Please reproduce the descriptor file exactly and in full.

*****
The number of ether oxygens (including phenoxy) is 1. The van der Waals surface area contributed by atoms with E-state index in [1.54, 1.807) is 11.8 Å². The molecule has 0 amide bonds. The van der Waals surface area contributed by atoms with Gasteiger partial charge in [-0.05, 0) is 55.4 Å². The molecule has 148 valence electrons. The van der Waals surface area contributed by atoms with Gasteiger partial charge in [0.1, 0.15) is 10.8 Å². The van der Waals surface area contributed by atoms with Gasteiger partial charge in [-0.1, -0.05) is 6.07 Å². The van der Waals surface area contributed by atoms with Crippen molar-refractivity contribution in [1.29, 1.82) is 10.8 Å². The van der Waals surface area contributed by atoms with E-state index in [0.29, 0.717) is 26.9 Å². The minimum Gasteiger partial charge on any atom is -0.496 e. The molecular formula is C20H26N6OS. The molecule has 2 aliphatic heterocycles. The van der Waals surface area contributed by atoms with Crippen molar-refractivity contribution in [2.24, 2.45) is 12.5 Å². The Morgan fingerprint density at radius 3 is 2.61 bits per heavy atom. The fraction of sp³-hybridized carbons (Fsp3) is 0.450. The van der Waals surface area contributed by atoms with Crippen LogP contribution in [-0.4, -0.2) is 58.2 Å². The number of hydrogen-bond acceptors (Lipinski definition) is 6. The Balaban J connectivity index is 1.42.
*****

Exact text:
The number of ether oxygens (including phenoxy) is 1. The van der Waals surface area contributed by atoms with E-state index in [1.54, 1.807) is 11.8 Å². The molecule has 0 amide bonds. The van der Waals surface area contributed by atoms with Gasteiger partial charge in [-0.05, 0) is 55.4 Å². The molecule has 148 valence electrons. The van der Waals surface area contributed by atoms with Gasteiger partial charge in [0.1, 0.15) is 10.8 Å². The van der Waals surface area contributed by atoms with Gasteiger partial charge in [-0.1, -0.05) is 6.07 Å². The van der Waals surface area contributed by atoms with Crippen molar-refractivity contribution in [1.29, 1.82) is 10.8 Å². The van der Waals surface area contributed by atoms with E-state index in [0.29, 0.717) is 26.9 Å². The minimum Gasteiger partial charge on any atom is -0.496 e. The molecular formula is C20H26N6OS. The molecule has 2 aliphatic heterocycles. The van der Waals surface area contributed by atoms with Crippen molar-refractivity contribution in [2.24, 2.45) is 12.5 Å². The Morgan fingerprint density at radius 3 is 2.61 bits per heavy atom. The fraction of sp³-hybridized carbons (Fsp3) is 0.450. The van der Waals surface area contributed by atoms with Crippen LogP contribution in [-0.4, -0.2) is 58.2 Å². The number of hydrogen-bond acceptors (Lipinski definition) is 6. The Balaban J connectivity index is 1.42.